In 1974, the LEGO Group establishes a factory in Baar, Switzerland, which both builds molding tools (molds) and handles Technical Research and Development (R&D). Later in 1974, the mold production factory is expanded to include a molding shop, the first LEGO run molding facility outside Denmark. The molding factory is based on a brand-new molding concept: The Hot Runner mold. These molds – which LEGO owner Kjeld Kirk Kristiansen helps develop – have a direct channel or “runner” supplying molten plastic to each cavity and thus vastly reducing material waste.
Production in the new factory in Baar centres on standard bricks in the five basic LEGO® colors: white, red, black, yellow and blue. The plant later produces LEGO DUPLO® elements.
Within a few years the Baar factory is expanded to include another mold production hall and two more molding halls and later a packing facility follows suit.
The molding plant adopts fully automatic operation in 1978 – with a sophisticated supply system, via a 10‑km pipeline, feeding plastic granulate to the many molding machines.
In 2004 the LEGO Group decides to close its factory in Baar, instead concentrating activities on its other Swiss facilities. The 210 molding machines in Baar are transferred to factories in Willisau, Switzerland and Billund, Denmark.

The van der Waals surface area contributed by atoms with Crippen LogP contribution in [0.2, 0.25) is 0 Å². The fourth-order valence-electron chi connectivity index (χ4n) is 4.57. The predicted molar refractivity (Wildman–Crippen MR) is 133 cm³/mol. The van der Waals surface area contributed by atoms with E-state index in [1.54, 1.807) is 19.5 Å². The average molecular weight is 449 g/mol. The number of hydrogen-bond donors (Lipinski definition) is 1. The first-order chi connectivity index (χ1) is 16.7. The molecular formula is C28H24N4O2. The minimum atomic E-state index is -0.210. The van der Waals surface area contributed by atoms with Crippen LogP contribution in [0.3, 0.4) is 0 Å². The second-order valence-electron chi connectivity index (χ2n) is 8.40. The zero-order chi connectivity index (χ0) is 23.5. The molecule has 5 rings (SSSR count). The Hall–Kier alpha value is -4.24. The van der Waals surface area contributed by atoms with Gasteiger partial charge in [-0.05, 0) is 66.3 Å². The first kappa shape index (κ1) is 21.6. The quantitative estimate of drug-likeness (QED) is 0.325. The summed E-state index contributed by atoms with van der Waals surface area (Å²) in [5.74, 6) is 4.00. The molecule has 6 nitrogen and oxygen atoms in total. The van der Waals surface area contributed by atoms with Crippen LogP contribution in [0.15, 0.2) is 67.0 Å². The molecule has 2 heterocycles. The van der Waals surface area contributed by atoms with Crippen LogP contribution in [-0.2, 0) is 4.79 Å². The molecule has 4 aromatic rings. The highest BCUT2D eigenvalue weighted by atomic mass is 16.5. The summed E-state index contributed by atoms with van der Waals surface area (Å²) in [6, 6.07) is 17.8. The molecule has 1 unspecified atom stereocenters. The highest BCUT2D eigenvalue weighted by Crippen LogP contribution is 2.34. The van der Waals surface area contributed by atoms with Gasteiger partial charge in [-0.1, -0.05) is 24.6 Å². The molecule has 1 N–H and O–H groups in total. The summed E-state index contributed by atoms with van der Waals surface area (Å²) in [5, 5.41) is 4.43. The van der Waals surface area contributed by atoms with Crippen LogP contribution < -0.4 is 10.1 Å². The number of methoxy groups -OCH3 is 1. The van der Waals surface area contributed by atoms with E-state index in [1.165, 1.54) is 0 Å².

In May 1991 the LEGO Group signs an agreement to set up yet another Swiss LEGO factory. It will be located in Willisau, about 40 km west of Baar. The plant will have six modules totaling 65,000 m², which will produce LEGO DUPLO elements.
Construction starts in June 1991, and the first module is ready for production in 1992. The factory is officially opened on March 18, 1993 – described in Switzerland as “Workplace of the New Millennium”.
Construction of the Willisau factory pioneers several environmental principles. For example, the LEGO Group invests approx. DKK 42m in energy conservation, collection of rainwater for machine cooling, and a special roof design, which can cool production and warehouse areas.
The Willisau factory closes in 2006, and production outsourced to a new business partner, Flextronics, at their production facility in Kladno, Czech Republic.